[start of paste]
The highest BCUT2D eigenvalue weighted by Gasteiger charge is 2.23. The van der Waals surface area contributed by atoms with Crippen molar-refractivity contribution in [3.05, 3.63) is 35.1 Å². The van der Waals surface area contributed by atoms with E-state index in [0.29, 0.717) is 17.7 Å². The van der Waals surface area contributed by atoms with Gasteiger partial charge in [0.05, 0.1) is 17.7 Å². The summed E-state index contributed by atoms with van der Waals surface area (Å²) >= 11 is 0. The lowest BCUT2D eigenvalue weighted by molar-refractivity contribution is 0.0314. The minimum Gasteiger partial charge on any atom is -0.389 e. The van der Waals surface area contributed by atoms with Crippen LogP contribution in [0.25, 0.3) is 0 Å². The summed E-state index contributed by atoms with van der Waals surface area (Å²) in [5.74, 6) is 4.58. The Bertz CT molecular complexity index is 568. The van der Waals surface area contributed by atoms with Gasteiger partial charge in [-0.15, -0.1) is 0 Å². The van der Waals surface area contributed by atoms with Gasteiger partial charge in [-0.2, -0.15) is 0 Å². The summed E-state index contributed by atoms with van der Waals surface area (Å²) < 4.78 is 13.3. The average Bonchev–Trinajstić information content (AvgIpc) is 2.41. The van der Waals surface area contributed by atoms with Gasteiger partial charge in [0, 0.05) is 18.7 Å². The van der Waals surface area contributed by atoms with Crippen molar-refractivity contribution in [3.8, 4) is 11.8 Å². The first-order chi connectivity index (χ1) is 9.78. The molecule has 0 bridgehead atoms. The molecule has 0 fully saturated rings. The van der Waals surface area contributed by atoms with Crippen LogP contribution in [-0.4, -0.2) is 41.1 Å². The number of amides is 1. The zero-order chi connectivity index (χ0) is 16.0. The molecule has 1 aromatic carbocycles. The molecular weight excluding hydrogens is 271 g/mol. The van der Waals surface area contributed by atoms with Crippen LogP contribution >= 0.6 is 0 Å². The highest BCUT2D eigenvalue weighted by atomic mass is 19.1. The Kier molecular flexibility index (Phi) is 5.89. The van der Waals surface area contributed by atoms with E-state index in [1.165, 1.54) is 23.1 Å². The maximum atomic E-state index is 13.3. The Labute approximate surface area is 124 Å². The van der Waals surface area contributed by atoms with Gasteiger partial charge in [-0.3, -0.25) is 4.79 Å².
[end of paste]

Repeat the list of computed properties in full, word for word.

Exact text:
The highest BCUT2D eigenvalue weighted by Gasteiger charge is 2.23. The van der Waals surface area contributed by atoms with Crippen molar-refractivity contribution in [3.05, 3.63) is 35.1 Å². The van der Waals surface area contributed by atoms with E-state index in [0.29, 0.717) is 17.7 Å². The van der Waals surface area contributed by atoms with Gasteiger partial charge in [0.05, 0.1) is 17.7 Å². The summed E-state index contributed by atoms with van der Waals surface area (Å²) >= 11 is 0. The lowest BCUT2D eigenvalue weighted by molar-refractivity contribution is 0.0314. The minimum Gasteiger partial charge on any atom is -0.389 e. The van der Waals surface area contributed by atoms with Crippen LogP contribution in [0.25, 0.3) is 0 Å². The summed E-state index contributed by atoms with van der Waals surface area (Å²) in [5.74, 6) is 4.58. The Bertz CT molecular complexity index is 568. The van der Waals surface area contributed by atoms with Gasteiger partial charge in [-0.15, -0.1) is 0 Å². The van der Waals surface area contributed by atoms with Gasteiger partial charge in [-0.2, -0.15) is 0 Å². The summed E-state index contributed by atoms with van der Waals surface area (Å²) < 4.78 is 13.3. The average Bonchev–Trinajstić information content (AvgIpc) is 2.41. The van der Waals surface area contributed by atoms with Gasteiger partial charge in [0, 0.05) is 18.7 Å². The van der Waals surface area contributed by atoms with Crippen molar-refractivity contribution in [3.8, 4) is 11.8 Å². The first-order chi connectivity index (χ1) is 9.78. The molecule has 0 bridgehead atoms. The molecule has 0 fully saturated rings. The van der Waals surface area contributed by atoms with Crippen LogP contribution in [-0.4, -0.2) is 41.1 Å². The number of amides is 1. The zero-order chi connectivity index (χ0) is 16.0. The molecule has 1 aromatic carbocycles. The molecular weight excluding hydrogens is 271 g/mol. The van der Waals surface area contributed by atoms with Crippen LogP contribution >= 0.6 is 0 Å². The highest BCUT2D eigenvalue weighted by atomic mass is 19.1. The Kier molecular flexibility index (Phi) is 5.89. The van der Waals surface area contributed by atoms with E-state index in [1.165, 1.54) is 23.1 Å². The maximum atomic E-state index is 13.3. The Labute approximate surface area is 124 Å². The van der Waals surface area contributed by atoms with Gasteiger partial charge in [-0.3, -0.25) is 4.79 Å².